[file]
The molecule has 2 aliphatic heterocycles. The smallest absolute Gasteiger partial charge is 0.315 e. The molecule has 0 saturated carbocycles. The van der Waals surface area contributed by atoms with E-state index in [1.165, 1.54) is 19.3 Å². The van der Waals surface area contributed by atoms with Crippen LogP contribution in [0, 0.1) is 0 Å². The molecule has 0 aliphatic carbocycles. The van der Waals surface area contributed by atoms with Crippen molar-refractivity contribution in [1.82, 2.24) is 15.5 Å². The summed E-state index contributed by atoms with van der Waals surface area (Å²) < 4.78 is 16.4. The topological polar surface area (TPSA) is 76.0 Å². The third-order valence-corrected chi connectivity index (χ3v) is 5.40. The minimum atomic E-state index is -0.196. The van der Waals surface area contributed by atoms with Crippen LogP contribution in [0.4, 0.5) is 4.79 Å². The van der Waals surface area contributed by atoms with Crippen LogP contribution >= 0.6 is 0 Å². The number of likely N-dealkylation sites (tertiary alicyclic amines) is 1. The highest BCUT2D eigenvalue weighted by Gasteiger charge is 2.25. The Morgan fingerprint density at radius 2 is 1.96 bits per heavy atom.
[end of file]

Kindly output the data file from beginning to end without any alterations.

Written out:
The molecule has 2 aliphatic heterocycles. The smallest absolute Gasteiger partial charge is 0.315 e. The molecule has 0 saturated carbocycles. The van der Waals surface area contributed by atoms with E-state index in [1.165, 1.54) is 19.3 Å². The van der Waals surface area contributed by atoms with Crippen LogP contribution in [0, 0.1) is 0 Å². The molecule has 0 aliphatic carbocycles. The van der Waals surface area contributed by atoms with Crippen molar-refractivity contribution in [1.82, 2.24) is 15.5 Å². The summed E-state index contributed by atoms with van der Waals surface area (Å²) < 4.78 is 16.4. The topological polar surface area (TPSA) is 76.0 Å². The third-order valence-corrected chi connectivity index (χ3v) is 5.40. The minimum atomic E-state index is -0.196. The van der Waals surface area contributed by atoms with Crippen LogP contribution in [0.4, 0.5) is 4.79 Å². The van der Waals surface area contributed by atoms with Crippen LogP contribution >= 0.6 is 0 Å². The number of likely N-dealkylation sites (tertiary alicyclic amines) is 1. The highest BCUT2D eigenvalue weighted by Gasteiger charge is 2.25. The Morgan fingerprint density at radius 2 is 1.96 bits per heavy atom.